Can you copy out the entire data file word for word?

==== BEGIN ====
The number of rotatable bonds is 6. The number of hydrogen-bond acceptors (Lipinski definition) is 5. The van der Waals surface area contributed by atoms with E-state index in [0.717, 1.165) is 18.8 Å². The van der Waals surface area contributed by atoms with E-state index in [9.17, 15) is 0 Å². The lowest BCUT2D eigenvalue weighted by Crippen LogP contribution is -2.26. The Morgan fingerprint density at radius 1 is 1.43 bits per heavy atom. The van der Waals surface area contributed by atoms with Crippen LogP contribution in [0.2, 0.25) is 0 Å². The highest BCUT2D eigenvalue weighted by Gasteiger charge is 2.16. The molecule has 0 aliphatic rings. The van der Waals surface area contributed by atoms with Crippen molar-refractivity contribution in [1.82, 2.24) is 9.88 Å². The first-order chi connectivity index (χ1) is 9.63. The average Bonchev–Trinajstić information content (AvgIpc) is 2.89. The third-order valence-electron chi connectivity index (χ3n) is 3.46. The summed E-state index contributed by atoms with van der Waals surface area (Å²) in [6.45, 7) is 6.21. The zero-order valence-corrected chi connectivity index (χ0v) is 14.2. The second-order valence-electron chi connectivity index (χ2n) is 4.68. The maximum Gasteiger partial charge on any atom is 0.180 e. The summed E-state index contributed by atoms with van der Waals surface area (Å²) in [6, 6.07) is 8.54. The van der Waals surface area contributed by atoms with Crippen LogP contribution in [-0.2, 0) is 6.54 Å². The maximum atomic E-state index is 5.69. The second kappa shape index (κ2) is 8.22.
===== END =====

The number of rotatable bonds is 6. The number of hydrogen-bond acceptors (Lipinski definition) is 5. The van der Waals surface area contributed by atoms with E-state index in [0.717, 1.165) is 18.8 Å². The van der Waals surface area contributed by atoms with E-state index in [9.17, 15) is 0 Å². The lowest BCUT2D eigenvalue weighted by Crippen LogP contribution is -2.26. The Morgan fingerprint density at radius 1 is 1.43 bits per heavy atom. The van der Waals surface area contributed by atoms with Crippen LogP contribution in [0.2, 0.25) is 0 Å². The highest BCUT2D eigenvalue weighted by Gasteiger charge is 2.16. The molecule has 0 aliphatic rings. The van der Waals surface area contributed by atoms with Crippen molar-refractivity contribution in [1.82, 2.24) is 9.88 Å². The first-order chi connectivity index (χ1) is 9.63. The average Bonchev–Trinajstić information content (AvgIpc) is 2.89. The third-order valence-electron chi connectivity index (χ3n) is 3.46. The summed E-state index contributed by atoms with van der Waals surface area (Å²) in [6.45, 7) is 6.21. The zero-order valence-corrected chi connectivity index (χ0v) is 14.2. The second-order valence-electron chi connectivity index (χ2n) is 4.68. The maximum Gasteiger partial charge on any atom is 0.180 e. The summed E-state index contributed by atoms with van der Waals surface area (Å²) in [6, 6.07) is 8.54. The van der Waals surface area contributed by atoms with Crippen LogP contribution in [-0.2, 0) is 6.54 Å². The maximum atomic E-state index is 5.69. The second kappa shape index (κ2) is 8.22.